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Here’s What Really Happens In Sex Therapy

Here’s What Really Happens In Sex Therapy

Because things aren’t always what they seem.

When Desiree Spierings tells people what she does for a living, she tends to be met with raised eyebrows.

Rather that strolling down a conventional career path, Spierings chose to dedicate her considerable intellect and communication skills to something far less mainstream. Sex therapy. A job involving psychology, emotional counselling, and contrary to popular belief, no physical contact.

“Nothing physical is done in the session itself,” Spierings insists.

“The only physical elements of therapy are the specific homework tasks related to addressing the physical components. These homework tasks could address different things, such as sensual or sexual exercises, working on deepening the emotional connection, and of course working on communication between couples.”

As a sexual therapist and relationship counsellor, Spierings is no stranger to the anxiety faced by couples when it comes to a decline in bedroom activity, and seeks to demystify intimidating notions of sex therapy.

When I ask Spierings what drove her to pick a career many would consider beyond the norm, it’s obvious she’s at ease discussing sex.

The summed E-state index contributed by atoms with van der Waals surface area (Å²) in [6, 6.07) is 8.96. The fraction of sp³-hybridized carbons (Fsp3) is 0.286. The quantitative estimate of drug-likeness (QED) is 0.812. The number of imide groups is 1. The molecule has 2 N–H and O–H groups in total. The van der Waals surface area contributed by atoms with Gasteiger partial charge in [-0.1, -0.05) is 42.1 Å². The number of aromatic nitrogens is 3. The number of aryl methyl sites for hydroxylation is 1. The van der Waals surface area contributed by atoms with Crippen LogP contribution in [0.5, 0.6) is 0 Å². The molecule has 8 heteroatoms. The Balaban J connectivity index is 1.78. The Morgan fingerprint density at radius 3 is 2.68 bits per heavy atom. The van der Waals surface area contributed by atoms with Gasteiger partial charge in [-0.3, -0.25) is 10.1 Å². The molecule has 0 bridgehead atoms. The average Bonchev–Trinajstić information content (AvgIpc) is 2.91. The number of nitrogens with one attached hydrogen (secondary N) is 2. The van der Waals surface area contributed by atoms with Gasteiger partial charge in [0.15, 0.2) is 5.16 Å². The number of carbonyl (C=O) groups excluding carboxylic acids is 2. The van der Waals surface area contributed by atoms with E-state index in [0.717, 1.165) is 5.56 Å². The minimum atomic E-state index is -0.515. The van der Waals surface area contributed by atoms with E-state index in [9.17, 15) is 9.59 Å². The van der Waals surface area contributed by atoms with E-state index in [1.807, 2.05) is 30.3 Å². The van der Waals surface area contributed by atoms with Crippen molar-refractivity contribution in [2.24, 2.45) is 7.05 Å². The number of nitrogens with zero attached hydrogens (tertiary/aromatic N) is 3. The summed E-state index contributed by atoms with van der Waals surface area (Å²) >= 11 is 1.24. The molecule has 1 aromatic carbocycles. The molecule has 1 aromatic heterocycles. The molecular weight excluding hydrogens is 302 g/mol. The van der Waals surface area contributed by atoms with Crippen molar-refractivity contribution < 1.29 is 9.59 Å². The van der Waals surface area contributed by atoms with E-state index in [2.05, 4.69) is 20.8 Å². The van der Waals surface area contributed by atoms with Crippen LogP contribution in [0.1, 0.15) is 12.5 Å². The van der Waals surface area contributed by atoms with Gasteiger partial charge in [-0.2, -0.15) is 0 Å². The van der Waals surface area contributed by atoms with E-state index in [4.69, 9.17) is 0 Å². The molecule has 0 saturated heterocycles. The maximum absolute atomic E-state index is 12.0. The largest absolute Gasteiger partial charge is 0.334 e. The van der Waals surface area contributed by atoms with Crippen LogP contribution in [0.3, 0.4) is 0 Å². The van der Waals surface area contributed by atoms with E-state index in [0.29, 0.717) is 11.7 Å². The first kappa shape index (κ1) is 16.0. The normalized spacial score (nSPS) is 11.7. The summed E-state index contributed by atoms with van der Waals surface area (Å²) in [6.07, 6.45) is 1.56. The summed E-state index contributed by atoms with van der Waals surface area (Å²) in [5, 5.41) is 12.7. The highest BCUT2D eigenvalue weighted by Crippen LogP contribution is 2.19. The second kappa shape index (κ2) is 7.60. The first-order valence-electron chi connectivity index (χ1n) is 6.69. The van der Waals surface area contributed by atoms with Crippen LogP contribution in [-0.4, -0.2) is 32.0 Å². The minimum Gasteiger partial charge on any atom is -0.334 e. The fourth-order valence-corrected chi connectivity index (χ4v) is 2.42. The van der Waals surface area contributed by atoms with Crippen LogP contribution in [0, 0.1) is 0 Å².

“I am originally from The Netherlands, and when I arrived here more than 16 years ago I noticed a big cultural difference in terms of openness about sexuality. In Holland it is less of a taboo or private topic, and is talked about more openly. This cultural difference sparked my interest in this area. I have never regretted it, and truly love what I do.”

Undeniably, there is a serious market for sex therapy. It’s perfectly normal for relationships to go through periods of time where sex is not on the proverbial cards. Whether it’s a result of working long hours, ill-health, hormonal imbalance, or just not being in the mood, instinctively boycotting the sexy times you had in the honeymoon stages can be frustrating, embarrassing, and put a definite strain on the relationship.

However, there is a certain stigma about those who seek sexual therapy. Society places so much emphasis on self-worth as defined by sexual prowess, it’s all too easy to think you’ve ‘failed’ in your coupling. Spierings is fully aware of the insecurities admitting you have a problem can breed.